Education solutions from abroad for chronic U.S. school problems
From teach-to-test straitjacket to school disparity, chronic school problems that American schools face are being solved in different ways around the world.
(Page 2 of 3)
There is one metric in which the US consistently excels, show studies by the Global Entrepreneurship Monitor, an international consortium of 400 researchers: entrepreneurship. Scholars have noticed an inverse correlation between GEM rankings and PISA scores. This has worried some Singaporeans, for example, who fear that rote memorization and intensely focused studies might account for their nation's high PISA scores but bode ill for innovation-driven growth.Skip to next paragraph
Subscribe Today to the Monitor
A company like Apple would not emerge in a structured country like Singapore, the company's cofounder Steve Wozniak told the BBC in 2011, because that would require a society with great artists, musicians, and writers. "Where are the creative people?" he asked.
This is a question Singapore's leaders had already picked up on when they made the arts a cornerstone of the city-state's effort to boost creativity and innovation. Already, Singapore is pointing to correlations some researchers have documented between arts study and academic success, even as tighter budgets and teaching to standardized tests have forced US schools to cut arts curriculum.
"We're the only country in the world that tests every child every year," says Linda Darling-Hammond, founder of the Stanford (University) Center for Opportunity Policy in Education and the School Redesign Network. "We attached high stakes [to these tests] so people thought they could only pay attention to that," to the detriment of science, social studies, art, music, or physical education.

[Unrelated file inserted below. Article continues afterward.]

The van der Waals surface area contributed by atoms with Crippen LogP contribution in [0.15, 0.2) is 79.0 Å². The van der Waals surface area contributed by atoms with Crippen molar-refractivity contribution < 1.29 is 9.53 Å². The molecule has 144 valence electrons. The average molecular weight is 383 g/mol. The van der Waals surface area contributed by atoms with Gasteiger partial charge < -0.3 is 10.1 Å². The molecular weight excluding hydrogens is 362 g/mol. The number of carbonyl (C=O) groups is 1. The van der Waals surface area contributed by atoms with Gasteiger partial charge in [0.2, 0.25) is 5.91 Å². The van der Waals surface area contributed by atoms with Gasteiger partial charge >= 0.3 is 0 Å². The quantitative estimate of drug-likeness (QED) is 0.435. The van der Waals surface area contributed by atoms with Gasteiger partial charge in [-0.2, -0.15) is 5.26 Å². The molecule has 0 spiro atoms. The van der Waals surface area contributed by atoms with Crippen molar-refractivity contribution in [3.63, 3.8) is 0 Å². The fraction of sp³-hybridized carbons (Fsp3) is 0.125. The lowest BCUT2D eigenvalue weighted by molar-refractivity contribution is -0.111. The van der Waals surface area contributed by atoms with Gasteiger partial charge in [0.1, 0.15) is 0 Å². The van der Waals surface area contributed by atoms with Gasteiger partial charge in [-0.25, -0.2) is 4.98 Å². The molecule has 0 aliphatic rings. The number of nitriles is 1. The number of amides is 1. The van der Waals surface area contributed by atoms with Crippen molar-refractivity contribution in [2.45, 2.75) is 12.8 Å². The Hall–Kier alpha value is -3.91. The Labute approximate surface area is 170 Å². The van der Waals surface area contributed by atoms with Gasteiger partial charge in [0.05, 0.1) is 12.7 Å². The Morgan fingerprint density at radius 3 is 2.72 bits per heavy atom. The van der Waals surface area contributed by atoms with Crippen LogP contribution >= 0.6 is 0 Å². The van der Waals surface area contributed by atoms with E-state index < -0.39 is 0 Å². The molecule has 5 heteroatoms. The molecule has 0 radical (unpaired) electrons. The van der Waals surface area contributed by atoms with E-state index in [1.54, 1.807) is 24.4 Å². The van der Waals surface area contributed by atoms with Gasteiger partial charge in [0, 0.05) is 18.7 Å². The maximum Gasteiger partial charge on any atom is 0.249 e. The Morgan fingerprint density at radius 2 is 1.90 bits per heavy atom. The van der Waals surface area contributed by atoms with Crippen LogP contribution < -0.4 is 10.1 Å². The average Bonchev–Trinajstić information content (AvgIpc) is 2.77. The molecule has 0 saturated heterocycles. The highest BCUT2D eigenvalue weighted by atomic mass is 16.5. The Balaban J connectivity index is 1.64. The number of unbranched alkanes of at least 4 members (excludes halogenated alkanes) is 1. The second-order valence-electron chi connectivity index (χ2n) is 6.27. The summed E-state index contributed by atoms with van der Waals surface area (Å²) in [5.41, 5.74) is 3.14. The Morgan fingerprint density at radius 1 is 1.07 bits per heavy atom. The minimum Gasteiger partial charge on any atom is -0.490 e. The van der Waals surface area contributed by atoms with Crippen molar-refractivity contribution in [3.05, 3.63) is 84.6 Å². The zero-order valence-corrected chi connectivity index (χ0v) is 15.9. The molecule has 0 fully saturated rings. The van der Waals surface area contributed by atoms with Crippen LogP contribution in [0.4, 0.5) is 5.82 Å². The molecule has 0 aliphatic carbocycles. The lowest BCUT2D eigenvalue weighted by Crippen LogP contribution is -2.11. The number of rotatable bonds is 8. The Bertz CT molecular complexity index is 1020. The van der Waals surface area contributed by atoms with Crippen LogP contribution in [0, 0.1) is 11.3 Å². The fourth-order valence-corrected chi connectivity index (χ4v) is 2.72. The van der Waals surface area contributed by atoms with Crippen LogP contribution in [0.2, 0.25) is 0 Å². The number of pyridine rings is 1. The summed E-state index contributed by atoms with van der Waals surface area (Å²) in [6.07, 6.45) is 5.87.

Essays show more than multiple choice
Province-wide school systems in Australia offer compelling models as the US develops a new set of tests tied to the Common Core State Standards that all but five states are adopting. In New South Wales and Victoria, teachers use a variety of means to assess their students' knowledge and abilities, but externally administered tests only take place in Grades 3, 5, 7, and 9 with a comprehensive state exam in Grade 12.
Their high-stakes exams use few multiple-choice questions and rely primarily on essays. Teachers equip students with facts and formulas, yes, but they have to also teach them to analyze, extrapolate, and communicate. It's the difference between drilling them to pencil-in the bubble indicating Plato was the author of "Republic" and engendering the skills needed to explain why and how his writings were influential.
Similarly, a strategy that Ontario initiated in 2004 stresses literacy and numeracy not in isolation, but within the context of a broad range of subjects. Students aren't just drilled on grammar or formulas. Teachers also stress writing, critical thinking, and mathematics in science, history, and social science – even in dance, as in a summer program in Toronto designed to combat the summer learning loss that disproportionately affects children of low-income families.
Ms. Darling-Hammond hopes the Common Core will bring back a broader perspective. The Common Core, which sets out what students are expected to learn, has stirred controversy, but many critics and supporters agree that its success depends on an effective infrastructure: essay-based tests developed with teacher input, high-quality curricula and textbooks – and time.